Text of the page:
"The Penis Song" is a song originally from the film Monty Python's The Meaning of Life and released on the album Monty Python Sings.

In the film, it is sung by Eric Idle at a piano in the persona of a Noel Coward-style lounge singer: hence the sub-title of the song "Not the Noel Coward Song."

Beginning by addressing his audience, the singer says "Good evening, ladies and gentlemen. Here's a little number I tossed off recently in the Caribbean." This opening innuendo is the opening gambit to a series to euphemisms for male genitalia. The overall message of the song appears to be summed up in its opening line: "Isn't it awfully nice to have a penis?"

Isn't it awfully nice to have a penis?

Isn't it frightfully good to have a dong?

It's swell to own a stiffy, it's divine to own a dick.

From the tiniest little tadger, to the world's biggest prick.

So, three cheers for your Willie or John Thomas.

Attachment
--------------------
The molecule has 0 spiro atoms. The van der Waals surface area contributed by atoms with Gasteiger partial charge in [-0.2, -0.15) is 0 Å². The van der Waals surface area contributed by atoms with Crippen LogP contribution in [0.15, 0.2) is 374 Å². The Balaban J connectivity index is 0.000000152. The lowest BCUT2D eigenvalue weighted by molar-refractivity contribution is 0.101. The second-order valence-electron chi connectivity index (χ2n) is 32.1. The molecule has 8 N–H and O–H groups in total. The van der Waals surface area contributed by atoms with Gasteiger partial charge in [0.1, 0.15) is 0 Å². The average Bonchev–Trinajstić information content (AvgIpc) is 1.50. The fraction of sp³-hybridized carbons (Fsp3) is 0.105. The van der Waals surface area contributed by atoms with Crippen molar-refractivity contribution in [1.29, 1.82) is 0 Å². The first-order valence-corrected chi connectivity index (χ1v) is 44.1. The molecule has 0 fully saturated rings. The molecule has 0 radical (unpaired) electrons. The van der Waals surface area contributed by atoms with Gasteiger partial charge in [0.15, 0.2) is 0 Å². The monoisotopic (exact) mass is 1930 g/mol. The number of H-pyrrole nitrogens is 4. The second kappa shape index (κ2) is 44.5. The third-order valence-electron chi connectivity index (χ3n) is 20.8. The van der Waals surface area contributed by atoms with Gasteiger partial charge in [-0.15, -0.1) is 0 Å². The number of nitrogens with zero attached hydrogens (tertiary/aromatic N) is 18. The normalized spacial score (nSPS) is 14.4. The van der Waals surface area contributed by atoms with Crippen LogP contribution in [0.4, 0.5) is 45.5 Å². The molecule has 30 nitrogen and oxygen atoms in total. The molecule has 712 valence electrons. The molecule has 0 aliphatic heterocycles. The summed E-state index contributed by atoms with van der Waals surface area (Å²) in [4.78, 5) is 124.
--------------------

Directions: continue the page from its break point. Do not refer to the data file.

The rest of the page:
Hooray for your one-eyed trouser snake.

Your piece of pork, your wife's best friend, your Percy or your cock.

You can wrap it up in ribbons or you can slip it in your sock.

But don't take it out in public or they will stick you in the dock

and you won't a-come a-back. Ahh, thank you very much.

Euphemisms within the song include:

The final segment of the song advises that "you can wrap it up in ribbons" and that "you can slip it in your sock." However, "if you take it out in public they will stick you in the dock and you won't come back."

In British parlance, the dock is the area where the defendant sits in a court of law. The final line is just a friendly reminder that, however nice it is to have a penis, indecent exposure is still a crime.

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